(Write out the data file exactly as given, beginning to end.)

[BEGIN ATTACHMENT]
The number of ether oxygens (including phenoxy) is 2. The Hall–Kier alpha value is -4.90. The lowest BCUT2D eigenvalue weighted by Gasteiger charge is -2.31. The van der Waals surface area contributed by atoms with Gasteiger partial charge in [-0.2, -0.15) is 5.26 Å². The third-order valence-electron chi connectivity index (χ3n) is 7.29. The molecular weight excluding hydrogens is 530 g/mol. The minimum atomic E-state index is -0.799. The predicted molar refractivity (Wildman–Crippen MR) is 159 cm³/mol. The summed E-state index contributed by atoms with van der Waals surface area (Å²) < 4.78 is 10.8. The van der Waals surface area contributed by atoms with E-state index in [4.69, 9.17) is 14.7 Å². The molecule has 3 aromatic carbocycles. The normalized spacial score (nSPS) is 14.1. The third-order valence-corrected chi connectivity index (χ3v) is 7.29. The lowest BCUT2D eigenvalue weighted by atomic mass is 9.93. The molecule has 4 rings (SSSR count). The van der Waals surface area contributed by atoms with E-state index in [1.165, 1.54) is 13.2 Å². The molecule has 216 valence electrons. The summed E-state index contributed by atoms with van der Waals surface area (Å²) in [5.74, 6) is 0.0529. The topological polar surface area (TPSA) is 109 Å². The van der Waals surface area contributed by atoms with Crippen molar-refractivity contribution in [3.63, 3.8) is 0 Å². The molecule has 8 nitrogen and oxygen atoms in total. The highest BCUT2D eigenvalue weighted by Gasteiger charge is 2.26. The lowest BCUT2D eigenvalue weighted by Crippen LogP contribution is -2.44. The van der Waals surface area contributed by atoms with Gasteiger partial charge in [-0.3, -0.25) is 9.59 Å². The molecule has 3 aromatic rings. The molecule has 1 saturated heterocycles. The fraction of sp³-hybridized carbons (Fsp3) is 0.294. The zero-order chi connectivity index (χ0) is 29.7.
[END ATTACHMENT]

The number of ether oxygens (including phenoxy) is 2. The Hall–Kier alpha value is -4.90. The lowest BCUT2D eigenvalue weighted by Gasteiger charge is -2.31. The van der Waals surface area contributed by atoms with Gasteiger partial charge in [-0.2, -0.15) is 5.26 Å². The third-order valence-electron chi connectivity index (χ3n) is 7.29. The molecular weight excluding hydrogens is 530 g/mol. The minimum atomic E-state index is -0.799. The predicted molar refractivity (Wildman–Crippen MR) is 159 cm³/mol. The summed E-state index contributed by atoms with van der Waals surface area (Å²) < 4.78 is 10.8. The van der Waals surface area contributed by atoms with E-state index in [4.69, 9.17) is 14.7 Å². The molecule has 3 aromatic carbocycles. The normalized spacial score (nSPS) is 14.1. The third-order valence-corrected chi connectivity index (χ3v) is 7.29. The lowest BCUT2D eigenvalue weighted by atomic mass is 9.93. The molecule has 4 rings (SSSR count). The van der Waals surface area contributed by atoms with E-state index in [1.165, 1.54) is 13.2 Å². The molecule has 216 valence electrons. The summed E-state index contributed by atoms with van der Waals surface area (Å²) in [5.74, 6) is 0.0529. The topological polar surface area (TPSA) is 109 Å². The van der Waals surface area contributed by atoms with Crippen molar-refractivity contribution in [3.63, 3.8) is 0 Å². The molecule has 8 nitrogen and oxygen atoms in total. The highest BCUT2D eigenvalue weighted by Gasteiger charge is 2.26. The lowest BCUT2D eigenvalue weighted by Crippen LogP contribution is -2.44. The van der Waals surface area contributed by atoms with Gasteiger partial charge in [-0.3, -0.25) is 9.59 Å². The molecule has 3 aromatic rings. The molecule has 1 saturated heterocycles. The fraction of sp³-hybridized carbons (Fsp3) is 0.294. The zero-order chi connectivity index (χ0) is 29.7.